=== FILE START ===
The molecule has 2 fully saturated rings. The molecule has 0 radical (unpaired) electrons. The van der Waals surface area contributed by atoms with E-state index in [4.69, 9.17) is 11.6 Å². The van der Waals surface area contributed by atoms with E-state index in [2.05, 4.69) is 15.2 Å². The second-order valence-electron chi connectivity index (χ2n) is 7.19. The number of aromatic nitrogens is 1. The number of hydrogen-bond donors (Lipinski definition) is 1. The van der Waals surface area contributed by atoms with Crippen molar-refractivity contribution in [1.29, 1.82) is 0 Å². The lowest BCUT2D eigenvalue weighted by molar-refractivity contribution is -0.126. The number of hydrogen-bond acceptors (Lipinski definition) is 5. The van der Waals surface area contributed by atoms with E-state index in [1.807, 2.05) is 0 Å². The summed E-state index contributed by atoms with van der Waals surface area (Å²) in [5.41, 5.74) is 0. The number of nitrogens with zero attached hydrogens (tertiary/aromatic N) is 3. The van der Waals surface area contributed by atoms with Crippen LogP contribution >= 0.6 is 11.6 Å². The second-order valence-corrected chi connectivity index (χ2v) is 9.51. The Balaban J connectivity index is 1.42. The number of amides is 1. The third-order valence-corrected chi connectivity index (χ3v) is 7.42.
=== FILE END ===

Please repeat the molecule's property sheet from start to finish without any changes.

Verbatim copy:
The molecule has 2 fully saturated rings. The molecule has 0 radical (unpaired) electrons. The van der Waals surface area contributed by atoms with E-state index in [4.69, 9.17) is 11.6 Å². The van der Waals surface area contributed by atoms with E-state index in [2.05, 4.69) is 15.2 Å². The second-order valence-electron chi connectivity index (χ2n) is 7.19. The number of aromatic nitrogens is 1. The number of hydrogen-bond donors (Lipinski definition) is 1. The van der Waals surface area contributed by atoms with Crippen molar-refractivity contribution in [1.29, 1.82) is 0 Å². The lowest BCUT2D eigenvalue weighted by molar-refractivity contribution is -0.126. The number of hydrogen-bond acceptors (Lipinski definition) is 5. The van der Waals surface area contributed by atoms with E-state index in [1.807, 2.05) is 0 Å². The summed E-state index contributed by atoms with van der Waals surface area (Å²) in [5.41, 5.74) is 0. The number of nitrogens with zero attached hydrogens (tertiary/aromatic N) is 3. The van der Waals surface area contributed by atoms with Crippen LogP contribution >= 0.6 is 11.6 Å². The second-order valence-corrected chi connectivity index (χ2v) is 9.51. The Balaban J connectivity index is 1.42. The number of amides is 1. The third-order valence-corrected chi connectivity index (χ3v) is 7.42.